Impact of Gender and Sex Work on Sexual and Injecting Risk Behaviors and Their Association With HIV Positivity Among Injecting Drug Users in an HIV Epidemic in Togliatti City, Russian Federation : Sexually Transmitted Diseases

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Impact of Gender and Sex Work on Sexual and Injecting Risk Behaviors and Their Association With HIV Positivity Among Injecting Drug Users in an HIV Epidemic in Togliatti City, Russian Federation

Platt, Lucy MSc*; Rhodes, Tim PhD*; Lowndes, Catherine M. PhD; Madden, Peter MSc*; Sarang, Anya; Mikhailova, Larissa MD§; Renton, Adrian PhD*; Pevzner, Yury PhD; Sullivan, Kathleen BA*; Khutorskoy, Mikhail PhD

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Sexually Transmitted Diseases 32(10):p 605-612, October 2005. | DOI: 10.1097/01.olq.0000175391.13947.f7
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THERE IS STRONG EVIDENCE that the Russian Federation has been experiencing recent epidemics of injecting drug use (IDU) and IDU-associated human immunodeficiency virus (HIV) infection over the past decade.1 The number of people attending state-provided drug-treatment clinics in the Russian Federation has increased ninefold over the 1990s with nearly 350,000 problematic drug users registered in 2001, of which 86% were injecting opiate users (301,082).2 Evidence also suggests that routine surveillance systems underestimate the number of young people using drugs by a ratio of 1:3 and that the true number of IDUs may be as high as 2 million.2,3 There are currently 222,510 HIV cases registered in Russia, of which 90% are attributed to IDU according to official reports from the Federal Aids Centre. High unemployment, a growth in informal economies, and underfunded education and social services have increased young people’s vulnerability to drug use and to sex work.4 Research suggests a close relationship between drug use and sex work among women, with reports that between 22% and 82% of sex workers (SWs) are injecting drug users.5–7 Studies among female injecting drug users suggest that between 15% and 66% of female IDUs are involved in sex work.8,9

Togliatti City is the second city of Samara Oblast situated approximately 1000 km from Moscow. In 2001 the registered population was 740,636, though local key informants estimate that the actual population is nearer 1,000,000. Togliatti is a relatively young city, with 50% of the total population between the ages 15 and 44 years and 23% younger than 17 years.10 The HIV epidemic has occurred recently and rapidly in Togliatti, with nearly 8000 people currently registered as HIV-positive, 93% of whom are reported to have acquired HIV through IDU, and with estimates of HIV prevalence among IDUs estimated at over 50%.11 Syphilis tests among IDUs at the city drug treatment services indicated a prevalence of 3.5% in 2001, 2.0% in 1998, and 2.7% in 2000. Prevalence among women was 8.7% in comparison to 2.4% among men in 2001.10 There is also a high prevalence of IDU among the 15- to 44-year-old age group in the city. A recent study estimated the number of IDUs to be 20,226 (16,971–24,749) of which 15,037 (12,696–18,515) are men and 5189 (4275–6234) women, a prevalence of 2.9% among the female and 7.8% among the male population aged 15 to 44 years.12 The Department of Internal Affairs unofficially estimated there are approximately 2200 SWs in Togliatti, of which 50% work on the street.10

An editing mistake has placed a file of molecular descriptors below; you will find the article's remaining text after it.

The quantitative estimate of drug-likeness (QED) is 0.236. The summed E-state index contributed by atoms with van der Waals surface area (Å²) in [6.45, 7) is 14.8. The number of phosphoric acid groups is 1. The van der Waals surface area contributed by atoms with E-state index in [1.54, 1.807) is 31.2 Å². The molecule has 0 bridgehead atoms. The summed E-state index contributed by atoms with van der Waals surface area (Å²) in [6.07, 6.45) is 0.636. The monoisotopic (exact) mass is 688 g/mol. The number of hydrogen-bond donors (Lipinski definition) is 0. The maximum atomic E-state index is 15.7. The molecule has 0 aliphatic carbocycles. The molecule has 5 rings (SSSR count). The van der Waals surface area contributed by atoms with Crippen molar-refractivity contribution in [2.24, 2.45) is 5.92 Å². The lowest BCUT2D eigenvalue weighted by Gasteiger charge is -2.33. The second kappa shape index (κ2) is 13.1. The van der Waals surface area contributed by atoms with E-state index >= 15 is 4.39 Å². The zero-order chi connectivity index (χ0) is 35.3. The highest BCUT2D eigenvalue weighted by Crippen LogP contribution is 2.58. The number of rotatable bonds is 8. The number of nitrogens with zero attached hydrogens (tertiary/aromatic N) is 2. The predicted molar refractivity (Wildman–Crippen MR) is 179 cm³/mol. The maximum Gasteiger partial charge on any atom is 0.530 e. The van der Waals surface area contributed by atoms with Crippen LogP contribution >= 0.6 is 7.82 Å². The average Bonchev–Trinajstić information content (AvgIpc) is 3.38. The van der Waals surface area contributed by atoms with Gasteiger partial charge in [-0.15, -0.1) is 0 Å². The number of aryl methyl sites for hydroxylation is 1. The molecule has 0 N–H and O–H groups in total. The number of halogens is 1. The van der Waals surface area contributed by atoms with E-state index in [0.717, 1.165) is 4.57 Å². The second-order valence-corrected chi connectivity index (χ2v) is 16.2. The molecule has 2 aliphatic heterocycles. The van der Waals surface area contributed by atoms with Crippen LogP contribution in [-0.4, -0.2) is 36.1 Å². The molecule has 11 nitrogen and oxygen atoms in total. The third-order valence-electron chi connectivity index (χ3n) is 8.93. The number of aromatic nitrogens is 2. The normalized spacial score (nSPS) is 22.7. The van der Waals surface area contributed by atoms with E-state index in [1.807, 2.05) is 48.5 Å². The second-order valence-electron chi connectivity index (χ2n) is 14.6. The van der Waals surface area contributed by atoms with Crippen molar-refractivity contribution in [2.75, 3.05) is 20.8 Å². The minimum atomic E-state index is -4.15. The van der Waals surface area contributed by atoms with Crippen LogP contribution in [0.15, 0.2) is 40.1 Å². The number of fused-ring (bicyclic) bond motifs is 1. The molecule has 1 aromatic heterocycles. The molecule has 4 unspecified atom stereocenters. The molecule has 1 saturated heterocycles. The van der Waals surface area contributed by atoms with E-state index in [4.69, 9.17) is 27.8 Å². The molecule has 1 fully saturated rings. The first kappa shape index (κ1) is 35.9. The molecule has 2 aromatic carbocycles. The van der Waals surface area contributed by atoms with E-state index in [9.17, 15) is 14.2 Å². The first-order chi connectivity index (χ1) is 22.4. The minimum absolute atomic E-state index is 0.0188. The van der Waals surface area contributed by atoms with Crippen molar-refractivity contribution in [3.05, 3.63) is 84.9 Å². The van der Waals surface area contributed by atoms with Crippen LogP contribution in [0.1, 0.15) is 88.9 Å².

Gender significantly affects risk of HIV infection through biologic factors, as well as economic and social factors that enhance either susceptibility or exposure to risk.13,14 Recent evidence indicates that gender also affects risk of infection within subpopulations such as IDUs, with disparities in social and economic situation influencing women’s capacity to negotiate safer sexual and injecting practices.15 There is evidence of higher rates of HIV infection among female IDUs than among male IDUs.16,17 Female IDUs tend to be significantly younger than their male counterparts, they engage in higher rates of needle and syringe sharing, and are more likely to share their sex partners’ injecting equipment and engage in riskier sexual practices.18–26 The evidence indicates that women who inject drugs are more likely to have IDUs as regular sex partners than men who inject drugs.18,20 There are contradictory reports as to whether this acts as a protective factor for female IDUs, reducing the likelihood of them engaging in risky sexual and injecting behaviors outside of their partnership or whether it increases their risk of sexual transmission.17,27,28 Further research is needed to examine the effect of having a regular IDU sex partner on female IDUs’ sexual and injecting risk behaviors. The evidence suggests the primary route of HIV transmission for IDU SWs remains drug injecting and not sexual transmission. IDU SWs have a greater risk of infection related to injection than women not currently engaging in sex work (nonSWs) due to higher rates of borrowing injecting equipment and injecting in higher risk environments.29,30 However, there is also emerging evidence indicating that sexual behavior is associated with HIV-1 seroconversion in street-recruited IDU SWs.28

Given the multiple vulnerabilities associated with drug injecting and sex work, magnified in a risk environment characterized by rapid social and economic transition, this paper focuses on the relationships between gender and sex work among a sample of injecting drug users in Togliatti City in the Russian Federation, a city characterized by a high prevalent HIV epidemic associated with drug injecting.11 Recently published studies among SWs in the Russian Federation have highlighted the potential for sexual transmission of HIV from IDUs to the wider population.31,32 Considering this risk, this paper specifically examines the relationship between gender and sexual and injecting risk behaviors among IDUs, investigating to what extent gender and sex work are associated with increased risk behavior and risk of HIV infection.